Grants offer more funds for housing repair work
By Steve Herring
Published in News on March 23, 2009 1:46 PM
Qualifying county homeowners next month may begin applying for a chance to have their homes repaired through a $400,000 Single Family Rehabilitation grant from the N.C. Housing Finance Agency.
Commissioners at their recent meeting adopted the paperwork necessary to get the process under way.
It was one of two grant-related issues before the board.
The board also decided to apply for a $75,000 grant to help the county be better prepared to apply for future Community Development Block Grants.
The $400,000 grant targets moderate housing rehabilitation needs in the range of $20,000 to $40,000 per home. The county wants to rehabilitate approximately 10 houses so they do not fall into the dilapidated condition normally addressed by Community Development Block Grant (CDBG) funds, said project manager David Harris of RSM Harris Associates of Goldsboro.
CDBG programs focus on major rehabilitation or in some cases replacements of houses that are beyond repair.
"There is going to be $400,000 worth of construction work going on in the county," Harris said.
To qualify, the single-family houses must be owned and occupied by an elderly person, 62 or older, or disabled person whose gross annual household income does not exceed 80 percent of the county's median income.
The property cannot be located in a flood plain.
Homeowners who live inside the Goldsboro city limits are not eligible for the program, Harris said, since the city falls under a different program.
Harris said the application pool will "start from scratch" so that everyone will be on the same footing meaning people who applied before will have to apply again.
Commissioners will make the final decision on who is selected.
Applications will be available to the public starting April 15 and must be returned to Harris at RSM Harris Associates Inc., P.O. Box 10037, Goldsboro N.C. 27532-0010 by 5 p.m. June 15.
The selection of the houses must be made by Oct. 1. Work must be under contract by March 31, 2010, and completed by Dec. 31, 2010.
Applications may be picked up at the Wayne County Planning Depart-ment, Cooperative Exten-sion Service, Health Department or Department of Social Services.
No one spoke during a brief public hearing prior to the board's vote to apply for the $75,000 CDBG Talent Enhancement Demonstra-tion Grant.
There is no county match and the only requirement is that the county apply for CDBG funding at the end of two years, Harris said.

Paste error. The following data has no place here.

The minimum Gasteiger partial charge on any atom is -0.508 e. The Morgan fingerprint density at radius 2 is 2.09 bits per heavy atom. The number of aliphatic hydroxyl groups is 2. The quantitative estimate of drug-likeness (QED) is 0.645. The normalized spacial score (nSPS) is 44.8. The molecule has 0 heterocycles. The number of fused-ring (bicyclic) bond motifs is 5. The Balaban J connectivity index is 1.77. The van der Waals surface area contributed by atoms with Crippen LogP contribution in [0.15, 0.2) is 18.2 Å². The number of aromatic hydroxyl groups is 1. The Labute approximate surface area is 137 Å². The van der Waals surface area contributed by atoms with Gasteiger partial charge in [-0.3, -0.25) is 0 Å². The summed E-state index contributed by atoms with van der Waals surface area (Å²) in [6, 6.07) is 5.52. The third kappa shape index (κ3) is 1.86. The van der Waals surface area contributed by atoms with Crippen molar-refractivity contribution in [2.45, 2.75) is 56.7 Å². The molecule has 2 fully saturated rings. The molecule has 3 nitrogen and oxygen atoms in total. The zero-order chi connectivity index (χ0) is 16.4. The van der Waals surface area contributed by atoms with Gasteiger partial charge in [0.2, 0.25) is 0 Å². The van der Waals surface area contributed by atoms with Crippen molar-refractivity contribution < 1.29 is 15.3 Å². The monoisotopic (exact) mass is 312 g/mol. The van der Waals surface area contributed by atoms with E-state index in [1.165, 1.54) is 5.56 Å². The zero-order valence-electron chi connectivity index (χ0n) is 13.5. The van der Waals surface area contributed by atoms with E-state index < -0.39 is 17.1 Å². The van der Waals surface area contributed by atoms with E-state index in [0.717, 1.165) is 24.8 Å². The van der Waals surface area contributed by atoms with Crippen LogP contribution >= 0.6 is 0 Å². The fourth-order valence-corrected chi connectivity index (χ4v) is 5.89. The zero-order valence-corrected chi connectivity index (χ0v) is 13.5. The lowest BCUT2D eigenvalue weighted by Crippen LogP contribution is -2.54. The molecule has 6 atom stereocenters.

The grant is a new category of funding, he said.
"The new office of Rural Development Programs in the Department of Commerce recognized the need for commerce to focus more on rural areas, particularly in the east," Harris said. "This category of funding is only available for counties east of Interstate 95, so they are focusing on eastern North Carolina for a change."
The grant, he said, is designed to provide $75,000 in planning funds so that a county is able to do several things.
The first is to partner with the East Carolina Univer-sity (ECU) Office of Engagement, Innovation and Economic Development. He said that ECU would provide whatever assistance the county might need in terms of planning, developing or conducting surveys to gather information in the county to be in a better position to submit applications for funding in the future, the future being the two-year grant project period.
"The ECU staff will serving as facilitators to direct the focus into some of the needs of the county you are aware of, but need further documentation. The two primary areas are going to be in housing and neighborhood improvements and economic development," Harris said.
Two other areas are water and sewer, but since the county is not in that business, it will not be a focus unless it relates to economic development, Harris said.
The funding should provide a more exhaustive survey of housing needs in the county so that when funding is available it will be in a better position for submitting applications.
Often when funding is announced there are only 30-60 days to compile needed information, Harris said.
This study, will mean the county already has that information on hand.
"You know where the primary needs are, but how about the other ones, neighborhoods no one has said anything about or where there has been a decline in recent years," he said. "This will help (county) staff be better trained and more knowledgeable of the area and the county to be better prepared to submit applications."
Commissioner Jack Best wanted to know if the $75,000 was a one-time payment with all of the money going to ECU or if it would be spent over a period of time as the county requested information.
Harris said it is a "one-time contract" that includes $7,500 for strictly administrative uses. At the outset county officials will set out the county's needs and contract for those services. It is a one-time contract, he said.
County Manager Lee Smith added the federal stimulus package contains provisions requiring the county to have certain guidelines in place "to get some of the money."
"If nothing else, this really helps us be in line for those," he said. "It is just good business to have those policies in place."
Commissioner Andy Anderson asked if the work would be a student-driven class project.
Smith said graduate students might assist in some ways, but that the work is done by ECU staff.
"They just don't hand it out to a graduate student and say, 'here is your project,'" Smith said.
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